Power Pivot Principles: Bridging the Gaps
30 March 2021
Welcome back to the Power Pivot Principles blog. This week, we’ll talk about linking the Budget and Transaction tables in the data set we have been working on.
Before I begin, I would like to show you a Diagram view of how the data tables that we have been working on in these past weeks look, viz.
To achieve my objective, I can simply drag the ‘Account_Number’ column between both tables as this is a common field in both tables (it is not important that the names are the same). However, on doing this, I get the following message:
Oops! It turns out we have no unique fields in either of the ‘Account_Number’ columns of the two tables and we have tried to create a ‘many to many’ relationship. The reason why this error message occurred is because Power Pivot only allows us to create a ‘one to many’ relationship (yes, I know this is possible in Power BI, but that’s another story for another day!).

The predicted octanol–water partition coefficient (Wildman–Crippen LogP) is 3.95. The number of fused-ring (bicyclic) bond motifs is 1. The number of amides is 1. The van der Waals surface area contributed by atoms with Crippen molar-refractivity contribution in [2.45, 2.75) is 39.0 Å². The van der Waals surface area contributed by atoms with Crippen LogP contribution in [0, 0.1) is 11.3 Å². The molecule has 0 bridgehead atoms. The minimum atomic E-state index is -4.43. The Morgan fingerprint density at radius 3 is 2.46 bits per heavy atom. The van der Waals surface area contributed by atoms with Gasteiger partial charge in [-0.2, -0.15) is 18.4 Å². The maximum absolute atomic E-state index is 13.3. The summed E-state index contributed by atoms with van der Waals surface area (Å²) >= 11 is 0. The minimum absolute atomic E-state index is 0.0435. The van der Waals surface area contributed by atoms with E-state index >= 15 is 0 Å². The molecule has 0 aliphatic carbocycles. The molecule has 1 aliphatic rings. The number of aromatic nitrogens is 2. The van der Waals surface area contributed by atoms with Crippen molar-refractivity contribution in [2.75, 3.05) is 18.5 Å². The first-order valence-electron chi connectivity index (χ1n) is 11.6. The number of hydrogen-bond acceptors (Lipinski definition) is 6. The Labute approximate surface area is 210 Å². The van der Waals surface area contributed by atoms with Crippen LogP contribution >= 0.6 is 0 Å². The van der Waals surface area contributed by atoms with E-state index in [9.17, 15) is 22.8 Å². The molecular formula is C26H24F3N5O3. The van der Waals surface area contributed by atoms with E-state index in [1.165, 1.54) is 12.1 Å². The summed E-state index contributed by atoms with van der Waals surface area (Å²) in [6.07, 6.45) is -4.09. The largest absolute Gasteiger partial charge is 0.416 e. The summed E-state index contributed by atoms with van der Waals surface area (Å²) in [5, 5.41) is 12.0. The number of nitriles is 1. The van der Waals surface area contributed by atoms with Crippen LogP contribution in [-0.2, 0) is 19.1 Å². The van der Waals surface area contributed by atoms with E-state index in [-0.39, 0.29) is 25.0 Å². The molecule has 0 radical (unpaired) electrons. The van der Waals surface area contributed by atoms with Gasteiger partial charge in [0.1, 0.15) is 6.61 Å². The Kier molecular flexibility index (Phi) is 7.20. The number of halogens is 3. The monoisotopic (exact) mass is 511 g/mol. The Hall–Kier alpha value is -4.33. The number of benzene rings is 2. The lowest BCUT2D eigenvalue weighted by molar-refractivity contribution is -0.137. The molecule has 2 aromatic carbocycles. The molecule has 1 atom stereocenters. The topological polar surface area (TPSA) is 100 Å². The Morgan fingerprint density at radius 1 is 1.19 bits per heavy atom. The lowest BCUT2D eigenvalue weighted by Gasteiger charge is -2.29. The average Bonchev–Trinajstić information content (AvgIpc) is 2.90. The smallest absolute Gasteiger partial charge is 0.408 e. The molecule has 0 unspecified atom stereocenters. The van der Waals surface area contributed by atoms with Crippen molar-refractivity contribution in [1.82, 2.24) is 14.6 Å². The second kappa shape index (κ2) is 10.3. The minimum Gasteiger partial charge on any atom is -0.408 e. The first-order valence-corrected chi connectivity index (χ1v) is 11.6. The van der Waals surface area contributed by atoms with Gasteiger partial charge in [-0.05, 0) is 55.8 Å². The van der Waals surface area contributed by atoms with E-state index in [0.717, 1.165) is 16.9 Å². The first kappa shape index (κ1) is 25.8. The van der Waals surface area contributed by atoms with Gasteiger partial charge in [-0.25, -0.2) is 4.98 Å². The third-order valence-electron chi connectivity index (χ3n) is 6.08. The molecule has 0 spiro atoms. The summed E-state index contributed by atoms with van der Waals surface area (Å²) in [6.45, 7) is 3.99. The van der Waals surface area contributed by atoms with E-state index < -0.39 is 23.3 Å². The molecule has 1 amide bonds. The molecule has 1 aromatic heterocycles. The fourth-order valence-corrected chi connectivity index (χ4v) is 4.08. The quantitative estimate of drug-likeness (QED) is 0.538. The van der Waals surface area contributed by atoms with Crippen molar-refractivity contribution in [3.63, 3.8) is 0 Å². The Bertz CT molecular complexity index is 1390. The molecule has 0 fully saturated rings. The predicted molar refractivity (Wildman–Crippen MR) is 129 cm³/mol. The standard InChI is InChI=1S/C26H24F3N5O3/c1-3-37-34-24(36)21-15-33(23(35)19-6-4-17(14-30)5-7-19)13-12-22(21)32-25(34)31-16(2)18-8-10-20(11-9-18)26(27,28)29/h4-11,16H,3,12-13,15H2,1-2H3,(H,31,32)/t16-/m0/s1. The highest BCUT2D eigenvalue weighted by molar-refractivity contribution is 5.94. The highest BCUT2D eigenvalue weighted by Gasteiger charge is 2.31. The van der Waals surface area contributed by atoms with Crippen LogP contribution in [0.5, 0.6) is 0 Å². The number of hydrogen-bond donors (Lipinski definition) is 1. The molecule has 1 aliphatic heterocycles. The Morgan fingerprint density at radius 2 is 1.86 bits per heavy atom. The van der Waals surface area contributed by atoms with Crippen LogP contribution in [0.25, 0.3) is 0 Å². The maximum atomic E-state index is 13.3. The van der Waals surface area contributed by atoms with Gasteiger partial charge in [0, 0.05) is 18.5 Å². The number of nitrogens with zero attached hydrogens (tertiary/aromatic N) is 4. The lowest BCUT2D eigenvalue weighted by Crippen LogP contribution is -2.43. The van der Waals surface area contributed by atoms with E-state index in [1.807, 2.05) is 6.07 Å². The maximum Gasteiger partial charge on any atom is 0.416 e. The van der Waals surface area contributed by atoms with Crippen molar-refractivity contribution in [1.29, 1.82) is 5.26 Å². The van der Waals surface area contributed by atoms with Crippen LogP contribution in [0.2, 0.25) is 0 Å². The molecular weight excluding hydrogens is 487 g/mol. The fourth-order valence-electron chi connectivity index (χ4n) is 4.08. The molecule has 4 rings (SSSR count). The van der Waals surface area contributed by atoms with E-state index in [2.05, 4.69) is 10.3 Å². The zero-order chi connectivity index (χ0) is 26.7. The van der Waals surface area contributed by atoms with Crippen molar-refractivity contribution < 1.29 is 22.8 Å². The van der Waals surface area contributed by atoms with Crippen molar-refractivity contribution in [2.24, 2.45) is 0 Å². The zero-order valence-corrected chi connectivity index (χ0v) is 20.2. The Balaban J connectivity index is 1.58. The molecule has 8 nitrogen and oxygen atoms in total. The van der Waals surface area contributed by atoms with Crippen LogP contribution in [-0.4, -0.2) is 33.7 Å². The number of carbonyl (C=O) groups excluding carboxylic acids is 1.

In order to create a relationship between the two tables, I will have to construct a new table with unique values of all the account numbers. I will call this new table ‘Bridge’.
Once I have my new Bridge table, I can easily connect the Budget and Transaction table and my diagram view now looks like, viz.
There we go! Our two tables with non-unique fields are linked and the goal for this week is achieved.
That’s it for this week!
Come back next week to see how we use the disconnected table for performing a sensitivity analysis by staying tuned for our next post on Power Pivot in the Blog section. In the meantime, please remember we have training in Power Pivot which you can find out more about here. If you wish to catch up on past articles in the meantime, you can find all of our Past Power Pivot blogs here.